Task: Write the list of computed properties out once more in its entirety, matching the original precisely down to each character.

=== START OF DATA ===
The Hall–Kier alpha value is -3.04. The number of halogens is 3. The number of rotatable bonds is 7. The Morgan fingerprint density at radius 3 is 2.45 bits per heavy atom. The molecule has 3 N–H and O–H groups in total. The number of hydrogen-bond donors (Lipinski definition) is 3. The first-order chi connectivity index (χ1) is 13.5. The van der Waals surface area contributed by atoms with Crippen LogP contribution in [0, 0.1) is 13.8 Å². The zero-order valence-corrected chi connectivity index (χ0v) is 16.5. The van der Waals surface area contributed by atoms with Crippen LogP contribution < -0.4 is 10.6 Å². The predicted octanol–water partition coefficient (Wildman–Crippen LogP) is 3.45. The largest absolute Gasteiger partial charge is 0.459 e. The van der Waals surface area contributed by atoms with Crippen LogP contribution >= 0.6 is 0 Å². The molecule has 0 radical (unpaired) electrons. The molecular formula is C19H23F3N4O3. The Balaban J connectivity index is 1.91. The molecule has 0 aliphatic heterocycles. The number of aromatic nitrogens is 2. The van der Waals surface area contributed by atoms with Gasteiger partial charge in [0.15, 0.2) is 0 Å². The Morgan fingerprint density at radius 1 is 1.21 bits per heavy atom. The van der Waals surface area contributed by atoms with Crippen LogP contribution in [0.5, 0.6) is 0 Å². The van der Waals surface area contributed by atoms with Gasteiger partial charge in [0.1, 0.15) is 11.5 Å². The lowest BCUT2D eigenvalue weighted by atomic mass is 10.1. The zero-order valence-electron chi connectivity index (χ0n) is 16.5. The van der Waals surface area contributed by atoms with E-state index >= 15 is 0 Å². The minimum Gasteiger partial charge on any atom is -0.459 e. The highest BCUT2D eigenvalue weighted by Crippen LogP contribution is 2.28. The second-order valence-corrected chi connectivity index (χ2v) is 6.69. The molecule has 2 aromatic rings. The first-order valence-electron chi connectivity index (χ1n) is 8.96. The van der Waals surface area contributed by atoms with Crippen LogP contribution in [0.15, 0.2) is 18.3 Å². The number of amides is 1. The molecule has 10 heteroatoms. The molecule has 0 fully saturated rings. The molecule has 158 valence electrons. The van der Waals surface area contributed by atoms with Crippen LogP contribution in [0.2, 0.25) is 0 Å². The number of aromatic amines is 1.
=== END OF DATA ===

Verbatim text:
The Hall–Kier alpha value is -3.04. The number of halogens is 3. The number of rotatable bonds is 7. The Morgan fingerprint density at radius 3 is 2.45 bits per heavy atom. The molecule has 3 N–H and O–H groups in total. The number of hydrogen-bond donors (Lipinski definition) is 3. The first-order chi connectivity index (χ1) is 13.5. The van der Waals surface area contributed by atoms with Crippen LogP contribution in [0, 0.1) is 13.8 Å². The zero-order valence-corrected chi connectivity index (χ0v) is 16.5. The van der Waals surface area contributed by atoms with Crippen LogP contribution < -0.4 is 10.6 Å². The predicted octanol–water partition coefficient (Wildman–Crippen LogP) is 3.45. The largest absolute Gasteiger partial charge is 0.459 e. The van der Waals surface area contributed by atoms with Crippen LogP contribution >= 0.6 is 0 Å². The molecule has 0 radical (unpaired) electrons. The molecular formula is C19H23F3N4O3. The Balaban J connectivity index is 1.91. The molecule has 0 aliphatic heterocycles. The number of aromatic nitrogens is 2. The van der Waals surface area contributed by atoms with Gasteiger partial charge in [0.15, 0.2) is 0 Å². The Morgan fingerprint density at radius 1 is 1.21 bits per heavy atom. The van der Waals surface area contributed by atoms with Crippen LogP contribution in [0.5, 0.6) is 0 Å². The van der Waals surface area contributed by atoms with Gasteiger partial charge in [0.1, 0.15) is 11.5 Å². The lowest BCUT2D eigenvalue weighted by atomic mass is 10.1. The zero-order valence-electron chi connectivity index (χ0n) is 16.5. The van der Waals surface area contributed by atoms with E-state index >= 15 is 0 Å². The minimum Gasteiger partial charge on any atom is -0.459 e. The highest BCUT2D eigenvalue weighted by Crippen LogP contribution is 2.28. The second-order valence-corrected chi connectivity index (χ2v) is 6.69. The molecule has 2 aromatic rings. The first-order valence-electron chi connectivity index (χ1n) is 8.96. The van der Waals surface area contributed by atoms with Crippen LogP contribution in [0.15, 0.2) is 18.3 Å². The number of amides is 1. The molecule has 10 heteroatoms. The molecule has 0 fully saturated rings. The molecule has 158 valence electrons. The van der Waals surface area contributed by atoms with Crippen LogP contribution in [0.2, 0.25) is 0 Å². The number of aromatic amines is 1.